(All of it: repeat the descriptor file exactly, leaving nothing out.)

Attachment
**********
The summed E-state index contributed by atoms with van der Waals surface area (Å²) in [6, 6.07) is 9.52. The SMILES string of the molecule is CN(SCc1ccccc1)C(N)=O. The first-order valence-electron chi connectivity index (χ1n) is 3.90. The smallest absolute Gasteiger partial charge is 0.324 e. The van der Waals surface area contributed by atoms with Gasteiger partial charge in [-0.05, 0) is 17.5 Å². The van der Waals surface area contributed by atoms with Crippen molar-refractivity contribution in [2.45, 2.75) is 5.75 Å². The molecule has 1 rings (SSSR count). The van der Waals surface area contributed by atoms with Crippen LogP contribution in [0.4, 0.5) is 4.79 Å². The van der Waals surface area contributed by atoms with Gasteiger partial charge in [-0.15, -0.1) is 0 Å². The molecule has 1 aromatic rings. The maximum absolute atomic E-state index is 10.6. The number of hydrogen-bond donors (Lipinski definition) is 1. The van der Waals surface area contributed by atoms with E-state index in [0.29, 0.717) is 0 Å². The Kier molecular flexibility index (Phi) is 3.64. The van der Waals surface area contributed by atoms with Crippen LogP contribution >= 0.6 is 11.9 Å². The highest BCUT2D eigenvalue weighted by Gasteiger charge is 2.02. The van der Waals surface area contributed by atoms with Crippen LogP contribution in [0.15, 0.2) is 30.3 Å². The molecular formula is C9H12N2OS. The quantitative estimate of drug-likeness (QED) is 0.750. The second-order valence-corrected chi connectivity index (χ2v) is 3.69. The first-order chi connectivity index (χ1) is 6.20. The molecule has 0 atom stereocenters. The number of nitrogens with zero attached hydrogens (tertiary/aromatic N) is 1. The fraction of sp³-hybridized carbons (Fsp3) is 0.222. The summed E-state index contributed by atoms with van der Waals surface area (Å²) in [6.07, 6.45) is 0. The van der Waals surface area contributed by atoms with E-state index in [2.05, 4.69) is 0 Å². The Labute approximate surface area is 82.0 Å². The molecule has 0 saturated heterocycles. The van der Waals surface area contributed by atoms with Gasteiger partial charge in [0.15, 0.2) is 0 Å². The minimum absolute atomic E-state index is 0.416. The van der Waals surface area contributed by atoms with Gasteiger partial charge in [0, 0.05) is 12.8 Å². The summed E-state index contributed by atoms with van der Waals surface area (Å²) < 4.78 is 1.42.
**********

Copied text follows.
The summed E-state index contributed by atoms with van der Waals surface area (Å²) in [6, 6.07) is 9.52. The SMILES string of the molecule is CN(SCc1ccccc1)C(N)=O. The first-order valence-electron chi connectivity index (χ1n) is 3.90. The smallest absolute Gasteiger partial charge is 0.324 e. The van der Waals surface area contributed by atoms with Gasteiger partial charge in [-0.05, 0) is 17.5 Å². The van der Waals surface area contributed by atoms with Crippen molar-refractivity contribution in [2.45, 2.75) is 5.75 Å². The molecule has 1 rings (SSSR count). The van der Waals surface area contributed by atoms with Crippen LogP contribution in [0.4, 0.5) is 4.79 Å². The van der Waals surface area contributed by atoms with Gasteiger partial charge in [-0.15, -0.1) is 0 Å². The molecule has 1 aromatic rings. The maximum absolute atomic E-state index is 10.6. The number of hydrogen-bond donors (Lipinski definition) is 1. The van der Waals surface area contributed by atoms with E-state index in [0.29, 0.717) is 0 Å². The Kier molecular flexibility index (Phi) is 3.64. The van der Waals surface area contributed by atoms with Crippen LogP contribution >= 0.6 is 11.9 Å². The highest BCUT2D eigenvalue weighted by Gasteiger charge is 2.02. The van der Waals surface area contributed by atoms with Crippen LogP contribution in [0.15, 0.2) is 30.3 Å². The molecular formula is C9H12N2OS. The quantitative estimate of drug-likeness (QED) is 0.750. The second-order valence-corrected chi connectivity index (χ2v) is 3.69. The first-order chi connectivity index (χ1) is 6.20. The molecule has 0 atom stereocenters. The number of nitrogens with zero attached hydrogens (tertiary/aromatic N) is 1. The fraction of sp³-hybridized carbons (Fsp3) is 0.222. The summed E-state index contributed by atoms with van der Waals surface area (Å²) in [6.07, 6.45) is 0. The van der Waals surface area contributed by atoms with E-state index in [2.05, 4.69) is 0 Å². The Labute approximate surface area is 82.0 Å². The molecule has 0 saturated heterocycles. The van der Waals surface area contributed by atoms with Gasteiger partial charge in [0.15, 0.2) is 0 Å². The minimum absolute atomic E-state index is 0.416. The van der Waals surface area contributed by atoms with Gasteiger partial charge in [0, 0.05) is 12.8 Å². The summed E-state index contributed by atoms with van der Waals surface area (Å²) < 4.78 is 1.42.